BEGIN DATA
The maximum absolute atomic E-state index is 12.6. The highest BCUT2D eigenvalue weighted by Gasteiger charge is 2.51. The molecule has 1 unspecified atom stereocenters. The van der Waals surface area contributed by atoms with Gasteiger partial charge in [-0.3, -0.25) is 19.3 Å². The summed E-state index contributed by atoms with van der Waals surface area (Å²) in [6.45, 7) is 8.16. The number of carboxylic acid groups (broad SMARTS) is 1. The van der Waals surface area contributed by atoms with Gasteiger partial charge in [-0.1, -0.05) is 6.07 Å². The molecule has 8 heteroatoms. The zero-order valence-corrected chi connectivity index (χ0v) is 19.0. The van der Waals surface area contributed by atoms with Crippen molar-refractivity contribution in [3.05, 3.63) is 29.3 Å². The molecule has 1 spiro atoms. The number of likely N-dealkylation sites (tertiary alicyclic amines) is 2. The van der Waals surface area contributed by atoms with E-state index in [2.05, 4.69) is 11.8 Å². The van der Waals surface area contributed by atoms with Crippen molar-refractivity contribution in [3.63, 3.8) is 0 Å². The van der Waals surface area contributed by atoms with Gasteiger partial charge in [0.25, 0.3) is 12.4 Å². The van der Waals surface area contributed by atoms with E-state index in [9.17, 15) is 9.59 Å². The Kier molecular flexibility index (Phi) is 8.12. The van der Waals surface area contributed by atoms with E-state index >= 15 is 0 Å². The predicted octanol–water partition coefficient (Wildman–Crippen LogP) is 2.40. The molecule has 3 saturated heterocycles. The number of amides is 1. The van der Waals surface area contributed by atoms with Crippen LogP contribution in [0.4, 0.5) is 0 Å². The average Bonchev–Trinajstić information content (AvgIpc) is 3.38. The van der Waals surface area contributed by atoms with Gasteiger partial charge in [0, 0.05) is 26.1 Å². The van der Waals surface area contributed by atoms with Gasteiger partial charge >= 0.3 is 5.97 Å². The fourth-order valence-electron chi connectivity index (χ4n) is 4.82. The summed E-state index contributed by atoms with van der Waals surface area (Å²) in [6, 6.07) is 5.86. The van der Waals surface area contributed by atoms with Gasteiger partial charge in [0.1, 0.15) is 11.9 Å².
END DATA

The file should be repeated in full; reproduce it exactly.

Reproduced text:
The maximum absolute atomic E-state index is 12.6. The highest BCUT2D eigenvalue weighted by Gasteiger charge is 2.51. The molecule has 1 unspecified atom stereocenters. The van der Waals surface area contributed by atoms with Gasteiger partial charge in [-0.3, -0.25) is 19.3 Å². The summed E-state index contributed by atoms with van der Waals surface area (Å²) in [6.45, 7) is 8.16. The number of carboxylic acid groups (broad SMARTS) is 1. The van der Waals surface area contributed by atoms with Gasteiger partial charge in [-0.1, -0.05) is 6.07 Å². The molecule has 8 heteroatoms. The zero-order valence-corrected chi connectivity index (χ0v) is 19.0. The van der Waals surface area contributed by atoms with Crippen molar-refractivity contribution in [3.05, 3.63) is 29.3 Å². The molecule has 1 spiro atoms. The number of likely N-dealkylation sites (tertiary alicyclic amines) is 2. The van der Waals surface area contributed by atoms with E-state index in [2.05, 4.69) is 11.8 Å². The van der Waals surface area contributed by atoms with Crippen molar-refractivity contribution in [3.63, 3.8) is 0 Å². The van der Waals surface area contributed by atoms with Gasteiger partial charge in [0.25, 0.3) is 12.4 Å². The van der Waals surface area contributed by atoms with E-state index in [9.17, 15) is 9.59 Å². The Kier molecular flexibility index (Phi) is 8.12. The van der Waals surface area contributed by atoms with E-state index >= 15 is 0 Å². The predicted octanol–water partition coefficient (Wildman–Crippen LogP) is 2.40. The molecule has 3 saturated heterocycles. The number of amides is 1. The van der Waals surface area contributed by atoms with Crippen LogP contribution in [0.4, 0.5) is 0 Å². The average Bonchev–Trinajstić information content (AvgIpc) is 3.38. The van der Waals surface area contributed by atoms with Gasteiger partial charge in [0, 0.05) is 26.1 Å². The van der Waals surface area contributed by atoms with Gasteiger partial charge >= 0.3 is 5.97 Å². The fourth-order valence-electron chi connectivity index (χ4n) is 4.82. The summed E-state index contributed by atoms with van der Waals surface area (Å²) in [6, 6.07) is 5.86. The van der Waals surface area contributed by atoms with Gasteiger partial charge in [0.1, 0.15) is 11.9 Å².